February 11, 2013
Liberal efforts to reduce waiting times at the polls are part of a partisan plan to advance their cause at the polls, The Heritage Foundation’s Hans von Spakovsky explains in the Wall Street Journal this weekend.
Von Spakovsky, the subject of the Journal’s “Weekend Interview,” tells the Journal’s James Taranto that the so-called Voter Empowerment Act of 2013 is the latest push:
“They basically want to use the government to do Democratic voter outreach and voter registration for them,” Mr. von Spakovsky says. “They believe that if they can get, for example, everyone registered to vote who is currently getting government benefits like welfare . . . then that will somehow get them more votes at the polls and make it easier to win elections.”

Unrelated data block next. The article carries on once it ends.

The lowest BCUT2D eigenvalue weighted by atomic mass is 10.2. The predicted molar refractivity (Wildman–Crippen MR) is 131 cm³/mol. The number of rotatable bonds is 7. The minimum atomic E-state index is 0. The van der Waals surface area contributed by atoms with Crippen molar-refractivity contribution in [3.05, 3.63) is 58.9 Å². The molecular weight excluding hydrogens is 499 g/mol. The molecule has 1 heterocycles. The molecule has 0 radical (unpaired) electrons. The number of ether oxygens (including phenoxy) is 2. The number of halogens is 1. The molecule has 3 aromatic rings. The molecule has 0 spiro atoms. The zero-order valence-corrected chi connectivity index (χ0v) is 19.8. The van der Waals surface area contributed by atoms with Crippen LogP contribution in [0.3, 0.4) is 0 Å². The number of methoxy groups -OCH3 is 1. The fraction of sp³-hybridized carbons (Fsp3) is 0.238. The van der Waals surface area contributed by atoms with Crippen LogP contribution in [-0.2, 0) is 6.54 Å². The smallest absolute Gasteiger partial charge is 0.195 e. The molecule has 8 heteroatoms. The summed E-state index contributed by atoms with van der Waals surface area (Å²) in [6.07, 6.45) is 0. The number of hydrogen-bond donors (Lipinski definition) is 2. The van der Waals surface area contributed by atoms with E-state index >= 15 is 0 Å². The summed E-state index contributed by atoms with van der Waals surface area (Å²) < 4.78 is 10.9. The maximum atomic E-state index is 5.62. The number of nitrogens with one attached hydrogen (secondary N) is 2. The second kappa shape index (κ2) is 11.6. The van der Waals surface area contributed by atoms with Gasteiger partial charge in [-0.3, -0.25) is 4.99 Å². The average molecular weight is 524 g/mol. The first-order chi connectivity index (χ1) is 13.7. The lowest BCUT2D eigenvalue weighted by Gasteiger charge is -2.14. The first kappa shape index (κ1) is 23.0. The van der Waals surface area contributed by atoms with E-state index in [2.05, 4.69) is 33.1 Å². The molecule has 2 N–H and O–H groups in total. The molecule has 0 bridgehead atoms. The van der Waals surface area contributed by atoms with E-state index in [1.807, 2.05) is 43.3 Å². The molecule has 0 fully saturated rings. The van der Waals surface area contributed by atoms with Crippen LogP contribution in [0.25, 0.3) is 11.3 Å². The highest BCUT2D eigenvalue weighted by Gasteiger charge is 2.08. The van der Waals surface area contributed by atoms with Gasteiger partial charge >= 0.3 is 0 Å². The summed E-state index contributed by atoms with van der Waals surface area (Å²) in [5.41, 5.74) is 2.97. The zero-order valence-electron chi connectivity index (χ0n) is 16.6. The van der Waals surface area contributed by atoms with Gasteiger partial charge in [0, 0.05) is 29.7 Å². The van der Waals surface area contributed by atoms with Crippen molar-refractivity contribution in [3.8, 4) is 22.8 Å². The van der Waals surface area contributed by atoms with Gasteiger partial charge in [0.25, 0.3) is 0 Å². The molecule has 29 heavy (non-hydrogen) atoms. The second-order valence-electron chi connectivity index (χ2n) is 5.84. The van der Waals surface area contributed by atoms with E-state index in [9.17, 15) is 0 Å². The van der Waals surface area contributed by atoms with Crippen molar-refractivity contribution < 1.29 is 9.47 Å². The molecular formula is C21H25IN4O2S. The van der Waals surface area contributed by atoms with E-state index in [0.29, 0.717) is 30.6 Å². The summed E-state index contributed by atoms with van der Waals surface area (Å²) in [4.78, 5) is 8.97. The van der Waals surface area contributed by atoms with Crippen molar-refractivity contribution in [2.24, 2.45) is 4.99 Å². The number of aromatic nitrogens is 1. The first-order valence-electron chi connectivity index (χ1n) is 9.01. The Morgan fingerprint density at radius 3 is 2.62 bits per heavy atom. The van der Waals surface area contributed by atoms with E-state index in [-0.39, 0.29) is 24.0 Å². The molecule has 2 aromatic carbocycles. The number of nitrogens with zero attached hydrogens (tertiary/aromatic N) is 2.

The Voter Empowerment Act would also mandate automatic registration of individuals on motor-vehicle, tax and university rolls, many of whom are aliens or have multiple addresses in different states: “You’re basically going to be registering lots of people who are ineligible and leading to many duplicate registrations.” The groups pushing such efforts—among them the Brennan Center for Justice, the ACLU and the NAACP—include “the same organizations that have been filing lawsuits over the past few years trying to prevent states from verifying the accuracy and eligibility of people on their voter-registration databases,” Mr. von Spakovsky says.
All this to solve what he argues is a nonexistent problem. “The number of people who don’t vote or don’t register because they have some kind of problem with registration is a tiny, tiny percentage. It is so easy these days to register to vote, including the fact that many states now allow online registration, that . . . it is not going to increase turnout.”
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